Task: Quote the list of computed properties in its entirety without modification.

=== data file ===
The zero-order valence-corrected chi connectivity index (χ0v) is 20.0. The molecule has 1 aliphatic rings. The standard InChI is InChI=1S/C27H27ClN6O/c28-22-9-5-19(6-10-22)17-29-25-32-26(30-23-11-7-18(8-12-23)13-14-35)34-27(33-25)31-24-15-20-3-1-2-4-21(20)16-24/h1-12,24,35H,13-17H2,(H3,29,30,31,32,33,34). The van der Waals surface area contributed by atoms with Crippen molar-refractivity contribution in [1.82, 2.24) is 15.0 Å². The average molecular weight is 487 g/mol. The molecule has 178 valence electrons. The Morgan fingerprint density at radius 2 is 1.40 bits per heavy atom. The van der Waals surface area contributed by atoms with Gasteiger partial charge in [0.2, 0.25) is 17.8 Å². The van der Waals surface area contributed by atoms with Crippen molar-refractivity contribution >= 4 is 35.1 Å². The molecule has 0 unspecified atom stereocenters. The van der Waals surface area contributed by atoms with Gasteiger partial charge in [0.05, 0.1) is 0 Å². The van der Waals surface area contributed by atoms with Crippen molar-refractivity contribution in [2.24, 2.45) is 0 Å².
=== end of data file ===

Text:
The zero-order valence-corrected chi connectivity index (χ0v) is 20.0. The molecule has 1 aliphatic rings. The standard InChI is InChI=1S/C27H27ClN6O/c28-22-9-5-19(6-10-22)17-29-25-32-26(30-23-11-7-18(8-12-23)13-14-35)34-27(33-25)31-24-15-20-3-1-2-4-21(20)16-24/h1-12,24,35H,13-17H2,(H3,29,30,31,32,33,34). The van der Waals surface area contributed by atoms with Crippen molar-refractivity contribution in [1.82, 2.24) is 15.0 Å². The average molecular weight is 487 g/mol. The molecule has 178 valence electrons. The Morgan fingerprint density at radius 2 is 1.40 bits per heavy atom. The van der Waals surface area contributed by atoms with Gasteiger partial charge in [0.2, 0.25) is 17.8 Å². The van der Waals surface area contributed by atoms with Crippen molar-refractivity contribution >= 4 is 35.1 Å². The molecule has 0 unspecified atom stereocenters. The van der Waals surface area contributed by atoms with Gasteiger partial charge in [0.05, 0.1) is 0 Å². The van der Waals surface area contributed by atoms with Crippen molar-refractivity contribution in [2.24, 2.45) is 0 Å².